By: Robin Andrews/IFL Science Few rational people would argue that evolutionary biology and climate change should be taught in parallel with “intelligent design” and climate denialism. Teaching about them is fine, but elevating them to the same level of scientific renown as the former theories is not just disingenuous, but dangerous.
Unfortunately, thanks to a new piece of legislation in Florida, any single person in the Sunshine State can challenge what children learn in public schools. Although the legal text implies challenges can be made in any regard – including pro-science challenges to schools that are attempting to muddy the waters – realistically, this now means that there will be renewed attempts to get creationism into the science classes.
The law requires school boards to take on an “unbiased hearing officer”, a worryingly euphemistic job title. Their job will be to listen to the complaints, which can be made by any state resident even if they do not have a child in school at the time. If the complaints are upheld, this hearing officer will demand the school in question alters its curriculum.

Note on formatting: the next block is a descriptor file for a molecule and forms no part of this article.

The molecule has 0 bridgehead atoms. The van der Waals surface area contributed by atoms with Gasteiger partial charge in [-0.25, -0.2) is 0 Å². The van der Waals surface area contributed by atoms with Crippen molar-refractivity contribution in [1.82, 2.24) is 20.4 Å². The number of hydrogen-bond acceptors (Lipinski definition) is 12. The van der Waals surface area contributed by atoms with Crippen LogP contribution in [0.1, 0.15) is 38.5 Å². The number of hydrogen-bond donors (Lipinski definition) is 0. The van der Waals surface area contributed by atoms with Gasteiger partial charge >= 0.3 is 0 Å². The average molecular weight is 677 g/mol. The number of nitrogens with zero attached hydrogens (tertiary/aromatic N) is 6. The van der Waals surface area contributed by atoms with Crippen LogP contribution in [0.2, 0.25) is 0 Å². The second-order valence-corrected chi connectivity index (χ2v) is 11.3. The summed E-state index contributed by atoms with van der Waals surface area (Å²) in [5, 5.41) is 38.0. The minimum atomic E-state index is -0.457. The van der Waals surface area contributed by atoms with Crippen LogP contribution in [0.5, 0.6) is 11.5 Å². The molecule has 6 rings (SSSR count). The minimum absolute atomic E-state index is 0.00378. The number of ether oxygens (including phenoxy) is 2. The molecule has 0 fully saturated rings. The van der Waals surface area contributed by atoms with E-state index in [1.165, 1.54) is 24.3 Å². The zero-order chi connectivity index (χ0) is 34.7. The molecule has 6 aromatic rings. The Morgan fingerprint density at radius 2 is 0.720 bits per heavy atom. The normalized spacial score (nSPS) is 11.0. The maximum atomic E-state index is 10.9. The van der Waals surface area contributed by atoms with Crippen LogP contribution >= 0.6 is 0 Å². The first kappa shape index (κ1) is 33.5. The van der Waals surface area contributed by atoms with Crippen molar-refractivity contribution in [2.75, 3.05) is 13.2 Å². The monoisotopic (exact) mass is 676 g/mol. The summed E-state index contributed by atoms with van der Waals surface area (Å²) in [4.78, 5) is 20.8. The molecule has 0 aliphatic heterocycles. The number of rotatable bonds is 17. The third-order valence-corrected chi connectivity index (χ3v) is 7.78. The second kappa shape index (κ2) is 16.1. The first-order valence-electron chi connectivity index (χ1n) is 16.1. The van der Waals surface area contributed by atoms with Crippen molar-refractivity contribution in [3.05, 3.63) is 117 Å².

The law was passed by the Florida House of Representatives, before being signed by Republican Governor and Trump acolyte Rick Scott, a climate change denier that famously used the phrase “I’m not a scientist” to explain why he couldn’t explain why he denied the basic science behind the phenomenon.
Although the bill doesn’t explicitly target science or any subject, in particular, experts have noticed that written statements used in court during the discussion of the bill have specifically aimed their crosshairs at climate change and evolution.
The National Center for Science Education, a non-profit organization that aims to inform the press and public on the teaching of both subjects at school, pointed out that several residents’ complaints thought it was wrong to teach these as “reality.”
Apart from these scientific subjects, some residents are concerned that the classical texts used to teach children about the world are too dystopian. Instead of teaching their kids proud American values, they worry that they are being exposed to “socialist, Marxist, apocalyptic [and] anarchic” material too often. One complainant describes this as “borderline child abuse.”
There is nothing wrong with people wanting a say in their state’s education, but this bill is clearly driven by subjective personal beliefs, and is strongly flavored with anti-scientific rhetoric. It’s a back door, “grassroots” method for removing key scientific concepts from the curriculum and taking out “offending” books from the school libraries.
It’s a shield of ignorance for Florida’s children, plain and simple.